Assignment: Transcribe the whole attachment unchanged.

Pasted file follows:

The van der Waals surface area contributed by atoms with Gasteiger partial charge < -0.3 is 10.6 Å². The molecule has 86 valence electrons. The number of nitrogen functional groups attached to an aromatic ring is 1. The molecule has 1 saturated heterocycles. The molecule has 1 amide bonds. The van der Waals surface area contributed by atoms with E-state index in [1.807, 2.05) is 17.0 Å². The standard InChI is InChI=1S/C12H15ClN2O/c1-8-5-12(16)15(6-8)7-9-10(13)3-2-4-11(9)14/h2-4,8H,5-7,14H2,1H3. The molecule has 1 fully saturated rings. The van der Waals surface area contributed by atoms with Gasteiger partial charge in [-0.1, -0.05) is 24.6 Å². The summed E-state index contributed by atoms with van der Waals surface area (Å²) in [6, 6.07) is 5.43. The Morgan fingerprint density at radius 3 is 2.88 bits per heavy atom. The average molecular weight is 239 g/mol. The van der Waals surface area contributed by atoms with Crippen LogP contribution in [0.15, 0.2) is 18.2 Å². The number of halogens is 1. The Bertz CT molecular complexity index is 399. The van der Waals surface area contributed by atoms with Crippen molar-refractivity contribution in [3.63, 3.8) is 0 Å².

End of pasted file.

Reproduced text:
The van der Waals surface area contributed by atoms with Gasteiger partial charge < -0.3 is 10.6 Å². The molecule has 86 valence electrons. The number of nitrogen functional groups attached to an aromatic ring is 1. The molecule has 1 saturated heterocycles. The molecule has 1 amide bonds. The van der Waals surface area contributed by atoms with E-state index in [1.807, 2.05) is 17.0 Å². The standard InChI is InChI=1S/C12H15ClN2O/c1-8-5-12(16)15(6-8)7-9-10(13)3-2-4-11(9)14/h2-4,8H,5-7,14H2,1H3. The molecule has 1 fully saturated rings. The van der Waals surface area contributed by atoms with Gasteiger partial charge in [-0.1, -0.05) is 24.6 Å². The summed E-state index contributed by atoms with van der Waals surface area (Å²) in [6, 6.07) is 5.43. The Morgan fingerprint density at radius 3 is 2.88 bits per heavy atom. The average molecular weight is 239 g/mol. The van der Waals surface area contributed by atoms with Crippen LogP contribution in [0.15, 0.2) is 18.2 Å². The number of halogens is 1. The Bertz CT molecular complexity index is 399. The van der Waals surface area contributed by atoms with Crippen molar-refractivity contribution in [3.63, 3.8) is 0 Å².